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The Côte de Sézanne is essentially a continuation of the Côte des Blancs, separated only by the marshes of Saint Gond and largely dominated by the same variety, the Chardonnay grape. Here, its expression is richer and rounder and the wines do not possess the same ageing capacity as the Champagnes of the Grand Cru villages of Côte des Blancs.
The sub-soil is mostly clay and clayey silt with some pockets of chalk and the vines are oriented towards the south-east. Like the Côte des Blancs it’s mainly planted with Chardonnay (64%) but around a fifth is given over to Pinot Meunier. Thanks partly to the favourable south-easterly aspect, the wines tend to get riper and be more forward and fruitier than those in the Côte des Blancs, some say slightly more rustic and less fine.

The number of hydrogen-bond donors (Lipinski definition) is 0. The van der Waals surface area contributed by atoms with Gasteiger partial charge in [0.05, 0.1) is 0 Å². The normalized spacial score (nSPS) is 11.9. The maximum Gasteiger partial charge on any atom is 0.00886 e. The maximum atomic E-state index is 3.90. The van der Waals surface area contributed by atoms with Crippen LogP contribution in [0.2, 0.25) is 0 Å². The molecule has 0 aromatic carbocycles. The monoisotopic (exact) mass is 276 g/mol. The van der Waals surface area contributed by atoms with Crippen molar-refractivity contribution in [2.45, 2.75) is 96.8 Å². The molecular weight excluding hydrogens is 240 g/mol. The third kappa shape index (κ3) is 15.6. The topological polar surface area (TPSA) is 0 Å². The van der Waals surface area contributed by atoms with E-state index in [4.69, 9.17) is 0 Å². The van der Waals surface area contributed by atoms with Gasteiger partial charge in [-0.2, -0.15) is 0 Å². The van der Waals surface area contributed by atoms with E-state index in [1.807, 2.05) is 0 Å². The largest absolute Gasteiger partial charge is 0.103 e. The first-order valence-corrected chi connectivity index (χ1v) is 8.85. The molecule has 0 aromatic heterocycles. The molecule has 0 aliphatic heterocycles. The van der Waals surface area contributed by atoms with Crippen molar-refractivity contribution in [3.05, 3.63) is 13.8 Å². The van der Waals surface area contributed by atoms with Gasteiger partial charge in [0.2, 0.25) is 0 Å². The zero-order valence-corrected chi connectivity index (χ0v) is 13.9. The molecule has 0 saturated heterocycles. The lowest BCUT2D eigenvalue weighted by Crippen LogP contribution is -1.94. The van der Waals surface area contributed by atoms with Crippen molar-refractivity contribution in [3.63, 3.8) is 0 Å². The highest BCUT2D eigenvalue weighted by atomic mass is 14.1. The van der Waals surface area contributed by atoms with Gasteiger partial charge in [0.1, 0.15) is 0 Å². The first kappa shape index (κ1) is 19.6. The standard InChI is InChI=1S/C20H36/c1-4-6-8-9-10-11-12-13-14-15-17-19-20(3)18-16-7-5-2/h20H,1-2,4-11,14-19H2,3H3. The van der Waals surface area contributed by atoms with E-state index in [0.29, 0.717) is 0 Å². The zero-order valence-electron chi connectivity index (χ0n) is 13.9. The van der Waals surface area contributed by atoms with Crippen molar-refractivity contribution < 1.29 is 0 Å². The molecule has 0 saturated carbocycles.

It is well worthwhile for you to stop over here and follow the less trodden paths!